Out-Law Analysis | 15 Jul 2021 | 3:44 pm | 1 min. read
Workers in the United Arab Emirates (UAE) seem set to benefit from increased flexibility in the post Covid-19 world.
The UAE is currently the country which has vaccinated the largest proportion of its population, once countries with populations of under one million are excluded: as of 15 July, the country had administered over 16m doses of a Covid vaccine, with 76.2% of its 9.77m population having received at least one dose and 66.7% now fully vaccinated.
The country’s large expatriate population and reliance on global mobility are likely to influence changing attitudes to work in the aftermath of the pandemic.
Many UAE employees have continued to work from their usual place of work during Covid-19, albeit not necessarily on a full-time basis. Planning a full-scale return back to the workplace is therefore less of an issue here than elsewhere in the world, where greater numbers of employees have regularly been working from home.
Planning a full-scale return back to the workplace is less of an issue in the UAE than elsewhere in the world, where greater numbers of employees have regularly been working from home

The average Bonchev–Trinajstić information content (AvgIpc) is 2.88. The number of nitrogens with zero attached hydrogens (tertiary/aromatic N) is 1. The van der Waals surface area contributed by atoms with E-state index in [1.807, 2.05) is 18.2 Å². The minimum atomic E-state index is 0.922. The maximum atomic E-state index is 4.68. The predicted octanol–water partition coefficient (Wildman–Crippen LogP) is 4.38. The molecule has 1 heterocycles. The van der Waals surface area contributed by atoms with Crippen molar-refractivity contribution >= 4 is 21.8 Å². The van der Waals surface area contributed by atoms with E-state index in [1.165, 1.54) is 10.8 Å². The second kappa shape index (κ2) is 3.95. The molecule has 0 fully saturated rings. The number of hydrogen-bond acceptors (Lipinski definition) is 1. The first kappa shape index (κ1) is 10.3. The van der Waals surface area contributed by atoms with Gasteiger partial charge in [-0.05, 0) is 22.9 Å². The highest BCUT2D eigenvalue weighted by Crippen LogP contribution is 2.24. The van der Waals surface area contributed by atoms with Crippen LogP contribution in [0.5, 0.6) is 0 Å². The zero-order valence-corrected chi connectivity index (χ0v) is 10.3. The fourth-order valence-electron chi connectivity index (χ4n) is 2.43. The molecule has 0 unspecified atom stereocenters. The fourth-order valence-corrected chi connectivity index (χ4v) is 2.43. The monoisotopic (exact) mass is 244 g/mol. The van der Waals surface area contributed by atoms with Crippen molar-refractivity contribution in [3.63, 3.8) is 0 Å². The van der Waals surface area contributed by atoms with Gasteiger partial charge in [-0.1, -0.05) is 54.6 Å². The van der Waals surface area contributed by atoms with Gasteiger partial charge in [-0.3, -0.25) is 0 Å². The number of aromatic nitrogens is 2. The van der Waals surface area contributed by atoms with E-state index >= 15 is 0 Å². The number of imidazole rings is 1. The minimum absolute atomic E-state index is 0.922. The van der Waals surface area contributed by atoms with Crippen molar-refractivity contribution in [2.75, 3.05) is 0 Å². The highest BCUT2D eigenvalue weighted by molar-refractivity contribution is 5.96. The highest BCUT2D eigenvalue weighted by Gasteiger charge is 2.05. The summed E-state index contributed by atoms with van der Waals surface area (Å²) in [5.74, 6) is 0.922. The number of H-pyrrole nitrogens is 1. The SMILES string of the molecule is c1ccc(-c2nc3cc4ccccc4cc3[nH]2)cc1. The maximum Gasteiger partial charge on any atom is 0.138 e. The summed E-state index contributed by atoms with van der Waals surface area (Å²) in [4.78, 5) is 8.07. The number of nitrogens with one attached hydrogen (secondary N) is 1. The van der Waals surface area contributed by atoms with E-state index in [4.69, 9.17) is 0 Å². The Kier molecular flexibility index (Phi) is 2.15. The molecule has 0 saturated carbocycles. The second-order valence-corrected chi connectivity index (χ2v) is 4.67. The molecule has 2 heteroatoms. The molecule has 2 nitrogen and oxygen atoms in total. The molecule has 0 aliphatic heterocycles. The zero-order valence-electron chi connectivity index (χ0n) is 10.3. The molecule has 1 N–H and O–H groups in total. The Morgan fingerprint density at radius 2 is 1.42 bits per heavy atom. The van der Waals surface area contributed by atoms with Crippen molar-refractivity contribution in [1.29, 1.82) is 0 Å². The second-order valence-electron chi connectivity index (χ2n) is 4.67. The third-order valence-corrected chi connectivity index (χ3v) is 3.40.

Unlike in some other jurisdictions where there are restrictions on requesting information about vaccination status, UAE employers are relatively free to seek voluntary disclosure from their employees about whether they have been vaccinated. They also have considerable freedom to put in place policies to restrict what those that have not been vaccinated can do while at work – for example, limiting their ability to participate in large group meetings.
Before Covid-19, it was relatively unusual for UAE employees to work from home, However, the pandemic has accelerated the move towards hybrid working, with an increasing number of employees seeking to take advantage of more flexible arrangements.
Similarly, part-time working was relatively rare in the UAE – but the economic downturn in the immediate aftermath of the pandemic led to employers in the region looking at potential cost-saving measures, including ways to reduce employee costs. Some employers sought to move employees to part-time working patterns, and this has been successful and has resulted in an increase in part-time roles.
Historically, only those who were employed locally were able to obtain the required visa to work in the UAE. The UAE is now moving away from this connection between employment and visa status, which will allow individuals to work as independent consultants rather than employees.
We are also seeing multinational employers reimagining their approach to the Gulf region as a result of the limitations on travel caused by the pandemic. For some, this means increasing their presence in the UAE to ensure that their business model is not reliant on regular travel into the region by staff who live overseas.
15 Jan 2021
23 Mar 2021